Methanotrophic Bacteria

Methane oxidation in upland soils is an aerobic microbial process. Aerobic metha-notrophs comprise several phylogeneti-cally distinct clusters of proteobacteria. There are currently 13 described genera, divided by convention into two groups: type I (Methylococcus, Methylocaldum, Methylo-microbium, Methylosphaera, Methylo-monas, Methylobacter, Methylosarcina, Methylothermus and Methylohalobius); and type II (Methylocystis, Methylosinus, Methylocella and Methylocapsa). These differ primarily in phylogenetic affiliation (type I are Gammaproteobacteria, type II are Alphaproteobacteria) and also in several biochemical characteristics, including carbon assimilation pathways (ribulose monophosphate versus serine pathway), the dominant phospholipid fatty acids (PLFAs 16:0, 14:0 and 16:1 versus 18:1) and the geometric arrangement of intracellular membranes (ICM) (Hanson and Hanson, 1996; Bowman, 2000).

Methanotrophs obtain energy via the oxidation of CH4 to CO2. The first step is the introduction of one atom of oxygen into methane. This step is catalysed by MMO, which requires three substrates: CH4, O2 and a reductant for the excess O atom from O2:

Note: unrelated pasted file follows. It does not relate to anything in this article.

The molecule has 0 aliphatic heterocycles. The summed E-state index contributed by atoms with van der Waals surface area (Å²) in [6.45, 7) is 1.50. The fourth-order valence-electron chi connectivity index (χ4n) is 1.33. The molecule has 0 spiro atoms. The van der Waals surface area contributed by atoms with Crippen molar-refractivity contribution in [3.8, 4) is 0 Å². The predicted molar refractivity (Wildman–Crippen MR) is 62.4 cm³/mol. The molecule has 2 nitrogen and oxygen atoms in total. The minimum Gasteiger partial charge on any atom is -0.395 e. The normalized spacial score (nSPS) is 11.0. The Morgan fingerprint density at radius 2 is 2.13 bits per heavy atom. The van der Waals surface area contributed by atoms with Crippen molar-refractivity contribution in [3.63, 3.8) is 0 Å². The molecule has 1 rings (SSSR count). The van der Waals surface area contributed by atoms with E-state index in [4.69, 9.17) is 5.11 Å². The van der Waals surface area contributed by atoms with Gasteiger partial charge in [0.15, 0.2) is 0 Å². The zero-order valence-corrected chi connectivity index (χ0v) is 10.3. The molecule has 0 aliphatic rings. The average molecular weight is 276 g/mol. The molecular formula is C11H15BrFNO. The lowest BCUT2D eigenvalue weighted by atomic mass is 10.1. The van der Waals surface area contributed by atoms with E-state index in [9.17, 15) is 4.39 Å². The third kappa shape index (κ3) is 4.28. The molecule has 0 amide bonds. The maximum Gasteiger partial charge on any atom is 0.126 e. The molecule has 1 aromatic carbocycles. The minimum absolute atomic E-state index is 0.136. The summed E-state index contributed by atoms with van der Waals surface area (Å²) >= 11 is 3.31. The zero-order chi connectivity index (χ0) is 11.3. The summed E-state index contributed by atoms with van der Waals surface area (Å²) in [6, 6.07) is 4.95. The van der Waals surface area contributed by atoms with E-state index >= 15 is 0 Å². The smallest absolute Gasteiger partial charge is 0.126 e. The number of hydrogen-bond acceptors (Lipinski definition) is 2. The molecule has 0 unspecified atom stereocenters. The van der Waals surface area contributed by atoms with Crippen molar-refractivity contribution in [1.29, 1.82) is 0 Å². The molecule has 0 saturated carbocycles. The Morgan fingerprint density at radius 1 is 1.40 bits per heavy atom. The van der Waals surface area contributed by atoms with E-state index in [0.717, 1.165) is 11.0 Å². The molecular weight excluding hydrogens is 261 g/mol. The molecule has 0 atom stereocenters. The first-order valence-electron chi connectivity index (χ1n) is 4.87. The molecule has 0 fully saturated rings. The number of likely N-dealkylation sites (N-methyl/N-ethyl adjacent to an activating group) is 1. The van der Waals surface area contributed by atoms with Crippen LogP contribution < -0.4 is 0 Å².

The product of MMO, methanol (CH3OH), is sequentially oxidized to formaldehyde (HCOH), formate (HCOOH) and CO2, reactions that contribute to the development of a proton-motive force (Hanson and Hanson, 1996). Two forms of MMO are known to exist: a particulate form (pMMO) for which reduced cytochrome-c is the reductant, and a soluble form (sMMO), which uses NADH + H+. The pMMO is universal to all known methanotrophic genera except Methylocella, while the soluble form is present in Methylocella and a few other type I and type II species (Bowman, 2000; Dedysh et al., 2000). All methanotrophs possessing pMMO also have an extensive ICM system, presumably in order to increase the amount of this primary metabolic enzyme. Of the two MMO forms, sMMO has a broader sub strate specificity and a lower affinity for methane. Synthesis of pMMO requires high concentrations of copper (1 |mmol/g cells) (Hanson and Hanson, 1996).

A major unanswered question is: Which particular methanotrophic species are responsible for the uptake of atmospheric methane in forest soils? If we knew more about the specific bacteria involved, we would certainly have a better understanding of the process and how to manage it properly. However, several lines of evidence indicate that the species most active in upland soils have yet to be isolated. The remainder of this chapter will outline what we know and do not know about methano-trophs in upland soils.

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